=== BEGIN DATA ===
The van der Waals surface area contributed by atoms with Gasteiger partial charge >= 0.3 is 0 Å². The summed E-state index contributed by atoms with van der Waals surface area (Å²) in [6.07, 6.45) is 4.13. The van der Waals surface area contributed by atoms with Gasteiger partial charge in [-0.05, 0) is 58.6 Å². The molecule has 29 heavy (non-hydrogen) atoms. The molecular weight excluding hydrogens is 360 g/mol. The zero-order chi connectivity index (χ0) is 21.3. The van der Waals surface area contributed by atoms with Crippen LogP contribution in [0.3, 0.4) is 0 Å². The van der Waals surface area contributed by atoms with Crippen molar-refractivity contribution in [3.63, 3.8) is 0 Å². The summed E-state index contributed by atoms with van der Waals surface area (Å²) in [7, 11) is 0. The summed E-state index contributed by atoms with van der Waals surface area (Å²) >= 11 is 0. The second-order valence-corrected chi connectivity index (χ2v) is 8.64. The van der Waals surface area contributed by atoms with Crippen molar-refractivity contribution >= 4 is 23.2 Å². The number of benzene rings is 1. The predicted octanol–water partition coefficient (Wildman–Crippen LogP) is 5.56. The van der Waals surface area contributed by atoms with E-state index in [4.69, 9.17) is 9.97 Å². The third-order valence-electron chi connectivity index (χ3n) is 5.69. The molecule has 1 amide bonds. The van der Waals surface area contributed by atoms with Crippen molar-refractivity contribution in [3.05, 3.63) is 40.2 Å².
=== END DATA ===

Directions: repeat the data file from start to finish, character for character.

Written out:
The van der Waals surface area contributed by atoms with Gasteiger partial charge >= 0.3 is 0 Å². The summed E-state index contributed by atoms with van der Waals surface area (Å²) in [6.07, 6.45) is 4.13. The van der Waals surface area contributed by atoms with Gasteiger partial charge in [-0.05, 0) is 58.6 Å². The molecule has 29 heavy (non-hydrogen) atoms. The molecular weight excluding hydrogens is 360 g/mol. The zero-order chi connectivity index (χ0) is 21.3. The van der Waals surface area contributed by atoms with Crippen LogP contribution in [0.3, 0.4) is 0 Å². The van der Waals surface area contributed by atoms with Crippen molar-refractivity contribution in [3.63, 3.8) is 0 Å². The summed E-state index contributed by atoms with van der Waals surface area (Å²) in [7, 11) is 0. The summed E-state index contributed by atoms with van der Waals surface area (Å²) >= 11 is 0. The second-order valence-corrected chi connectivity index (χ2v) is 8.64. The van der Waals surface area contributed by atoms with Crippen molar-refractivity contribution >= 4 is 23.2 Å². The number of benzene rings is 1. The predicted octanol–water partition coefficient (Wildman–Crippen LogP) is 5.56. The van der Waals surface area contributed by atoms with E-state index in [4.69, 9.17) is 9.97 Å². The third-order valence-electron chi connectivity index (χ3n) is 5.69. The molecule has 1 amide bonds. The van der Waals surface area contributed by atoms with Crippen molar-refractivity contribution in [3.05, 3.63) is 40.2 Å².